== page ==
The outlook from the White House remains sanguine, but the prospects in Iraq remain sanguinary. The CIA knows, but the White House won’t listen.
A U.S. intelligence report prepared for President Bush in July offered a gloomy outlook for Iraq through the end of 2005, with the worst scenario being a deterioration into civil war, government officials said Thursday.
The alarming possible future in Iraq as outlined in the classified National Intelligence Estimate is in line with the view of many analysts and members of Congress, and the Bush administration has slowly begun to shift away from an optimistic tenor.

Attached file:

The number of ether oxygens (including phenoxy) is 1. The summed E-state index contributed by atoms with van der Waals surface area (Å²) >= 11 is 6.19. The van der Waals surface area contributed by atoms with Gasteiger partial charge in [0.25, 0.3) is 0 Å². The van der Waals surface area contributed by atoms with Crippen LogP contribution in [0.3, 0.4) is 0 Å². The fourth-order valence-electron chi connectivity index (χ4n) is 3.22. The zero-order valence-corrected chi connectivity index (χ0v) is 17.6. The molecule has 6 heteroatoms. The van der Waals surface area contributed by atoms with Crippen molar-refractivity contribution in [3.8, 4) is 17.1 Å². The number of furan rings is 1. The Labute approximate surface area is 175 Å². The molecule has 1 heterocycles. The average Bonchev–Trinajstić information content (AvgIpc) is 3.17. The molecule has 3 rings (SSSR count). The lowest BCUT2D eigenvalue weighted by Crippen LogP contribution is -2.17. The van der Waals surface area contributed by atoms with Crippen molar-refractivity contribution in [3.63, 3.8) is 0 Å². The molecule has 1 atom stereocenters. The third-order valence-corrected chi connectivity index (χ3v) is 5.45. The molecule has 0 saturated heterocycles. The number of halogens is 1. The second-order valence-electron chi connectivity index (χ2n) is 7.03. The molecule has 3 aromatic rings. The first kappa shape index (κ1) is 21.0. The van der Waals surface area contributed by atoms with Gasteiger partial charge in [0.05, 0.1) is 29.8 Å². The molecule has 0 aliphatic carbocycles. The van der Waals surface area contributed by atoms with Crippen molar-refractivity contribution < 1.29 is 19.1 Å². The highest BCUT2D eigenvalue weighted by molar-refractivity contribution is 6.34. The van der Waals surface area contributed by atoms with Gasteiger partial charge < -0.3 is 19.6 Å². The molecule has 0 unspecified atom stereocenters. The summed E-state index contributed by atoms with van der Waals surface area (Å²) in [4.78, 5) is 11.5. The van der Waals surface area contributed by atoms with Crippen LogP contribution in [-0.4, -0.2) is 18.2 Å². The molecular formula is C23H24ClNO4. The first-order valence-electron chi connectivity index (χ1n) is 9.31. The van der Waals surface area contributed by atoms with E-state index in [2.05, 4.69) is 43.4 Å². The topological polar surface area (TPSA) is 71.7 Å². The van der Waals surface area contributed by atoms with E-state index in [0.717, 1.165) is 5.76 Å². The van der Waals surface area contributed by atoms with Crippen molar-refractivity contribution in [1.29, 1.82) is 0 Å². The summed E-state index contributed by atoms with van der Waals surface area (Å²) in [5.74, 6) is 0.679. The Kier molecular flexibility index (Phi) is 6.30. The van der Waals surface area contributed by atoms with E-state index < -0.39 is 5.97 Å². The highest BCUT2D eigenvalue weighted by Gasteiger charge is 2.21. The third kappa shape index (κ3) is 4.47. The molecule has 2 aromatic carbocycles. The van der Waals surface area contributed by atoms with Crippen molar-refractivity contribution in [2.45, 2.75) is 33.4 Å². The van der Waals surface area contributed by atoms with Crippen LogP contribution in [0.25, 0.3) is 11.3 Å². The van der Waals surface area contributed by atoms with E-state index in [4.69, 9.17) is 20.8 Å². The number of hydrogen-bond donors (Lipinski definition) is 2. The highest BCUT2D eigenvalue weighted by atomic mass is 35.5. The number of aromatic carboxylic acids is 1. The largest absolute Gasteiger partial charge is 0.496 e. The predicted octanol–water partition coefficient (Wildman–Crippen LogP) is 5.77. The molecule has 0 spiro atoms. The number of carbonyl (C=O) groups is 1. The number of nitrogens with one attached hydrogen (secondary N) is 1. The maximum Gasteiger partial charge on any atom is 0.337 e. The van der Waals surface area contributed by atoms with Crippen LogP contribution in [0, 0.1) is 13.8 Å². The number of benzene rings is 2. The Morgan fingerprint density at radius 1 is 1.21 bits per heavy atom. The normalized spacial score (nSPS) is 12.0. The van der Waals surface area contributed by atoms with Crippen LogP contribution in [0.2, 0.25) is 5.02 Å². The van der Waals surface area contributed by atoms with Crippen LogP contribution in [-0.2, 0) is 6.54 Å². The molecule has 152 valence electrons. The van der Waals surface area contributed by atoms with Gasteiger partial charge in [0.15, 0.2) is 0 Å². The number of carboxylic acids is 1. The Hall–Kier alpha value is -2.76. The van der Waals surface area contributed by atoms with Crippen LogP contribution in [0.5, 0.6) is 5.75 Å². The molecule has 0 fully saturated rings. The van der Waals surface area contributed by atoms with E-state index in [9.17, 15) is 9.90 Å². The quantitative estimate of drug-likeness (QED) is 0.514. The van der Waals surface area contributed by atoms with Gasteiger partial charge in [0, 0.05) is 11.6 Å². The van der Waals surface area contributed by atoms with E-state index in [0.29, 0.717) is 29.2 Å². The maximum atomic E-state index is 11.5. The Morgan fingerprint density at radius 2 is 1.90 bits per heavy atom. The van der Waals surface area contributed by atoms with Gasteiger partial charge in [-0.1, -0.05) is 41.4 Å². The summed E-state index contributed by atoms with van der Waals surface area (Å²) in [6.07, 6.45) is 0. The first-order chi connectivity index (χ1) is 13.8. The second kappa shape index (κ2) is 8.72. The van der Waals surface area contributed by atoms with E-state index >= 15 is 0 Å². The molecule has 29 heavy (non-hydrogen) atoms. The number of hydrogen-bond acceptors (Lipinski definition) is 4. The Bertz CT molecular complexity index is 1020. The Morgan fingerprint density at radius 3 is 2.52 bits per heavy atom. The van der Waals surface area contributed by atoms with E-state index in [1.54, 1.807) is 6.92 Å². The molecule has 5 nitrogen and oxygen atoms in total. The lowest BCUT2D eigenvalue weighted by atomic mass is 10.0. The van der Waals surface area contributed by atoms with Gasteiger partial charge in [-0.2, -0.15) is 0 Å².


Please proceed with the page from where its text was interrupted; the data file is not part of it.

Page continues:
As recently as Sept. 10, Bush said Iraqi national elections “will be held in January.” On Thursday, he said only that “national elections are scheduled for January” and noted “ongoing acts of violence” in Iraq. Still, he insisted to supporters in St. Cloud, Minn.: “This country is headed toward democracy.”
The National Intelligence Estimate, which is a compilation of views from various intelligence agencies, predicted three scenarios, from a tenuous stability to political fragmentation to the most negative assessment of civil war, officials said.
“There doesn’t seem to be much optimism,” one official said.